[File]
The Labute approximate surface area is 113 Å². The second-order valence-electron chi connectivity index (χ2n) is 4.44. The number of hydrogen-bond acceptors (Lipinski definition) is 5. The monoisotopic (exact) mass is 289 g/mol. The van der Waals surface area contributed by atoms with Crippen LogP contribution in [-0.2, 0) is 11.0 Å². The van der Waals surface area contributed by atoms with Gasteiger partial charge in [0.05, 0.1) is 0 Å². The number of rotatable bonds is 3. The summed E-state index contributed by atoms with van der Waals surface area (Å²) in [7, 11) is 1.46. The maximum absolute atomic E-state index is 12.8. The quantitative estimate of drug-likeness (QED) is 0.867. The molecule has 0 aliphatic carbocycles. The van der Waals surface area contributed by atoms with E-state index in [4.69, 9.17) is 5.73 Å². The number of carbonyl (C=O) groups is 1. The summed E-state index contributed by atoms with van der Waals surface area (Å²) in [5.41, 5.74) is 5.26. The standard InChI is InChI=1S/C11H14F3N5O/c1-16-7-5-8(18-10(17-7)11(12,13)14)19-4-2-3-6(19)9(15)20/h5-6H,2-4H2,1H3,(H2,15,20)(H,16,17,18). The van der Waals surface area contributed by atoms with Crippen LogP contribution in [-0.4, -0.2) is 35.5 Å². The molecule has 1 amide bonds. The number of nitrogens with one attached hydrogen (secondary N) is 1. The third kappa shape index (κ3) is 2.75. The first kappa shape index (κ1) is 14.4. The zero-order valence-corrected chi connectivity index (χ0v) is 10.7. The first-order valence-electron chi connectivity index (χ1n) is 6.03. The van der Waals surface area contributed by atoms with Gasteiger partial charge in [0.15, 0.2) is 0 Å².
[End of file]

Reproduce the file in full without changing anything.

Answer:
The Labute approximate surface area is 113 Å². The second-order valence-electron chi connectivity index (χ2n) is 4.44. The number of hydrogen-bond acceptors (Lipinski definition) is 5. The monoisotopic (exact) mass is 289 g/mol. The van der Waals surface area contributed by atoms with Crippen LogP contribution in [-0.2, 0) is 11.0 Å². The van der Waals surface area contributed by atoms with Gasteiger partial charge in [0.05, 0.1) is 0 Å². The number of rotatable bonds is 3. The summed E-state index contributed by atoms with van der Waals surface area (Å²) in [7, 11) is 1.46. The maximum absolute atomic E-state index is 12.8. The quantitative estimate of drug-likeness (QED) is 0.867. The molecule has 0 aliphatic carbocycles. The van der Waals surface area contributed by atoms with E-state index in [4.69, 9.17) is 5.73 Å². The number of carbonyl (C=O) groups is 1. The summed E-state index contributed by atoms with van der Waals surface area (Å²) in [5.41, 5.74) is 5.26. The standard InChI is InChI=1S/C11H14F3N5O/c1-16-7-5-8(18-10(17-7)11(12,13)14)19-4-2-3-6(19)9(15)20/h5-6H,2-4H2,1H3,(H2,15,20)(H,16,17,18). The van der Waals surface area contributed by atoms with Crippen LogP contribution in [-0.4, -0.2) is 35.5 Å². The molecule has 1 amide bonds. The number of nitrogens with one attached hydrogen (secondary N) is 1. The third kappa shape index (κ3) is 2.75. The first kappa shape index (κ1) is 14.4. The zero-order valence-corrected chi connectivity index (χ0v) is 10.7. The first-order valence-electron chi connectivity index (χ1n) is 6.03. The van der Waals surface area contributed by atoms with Gasteiger partial charge in [0.15, 0.2) is 0 Å².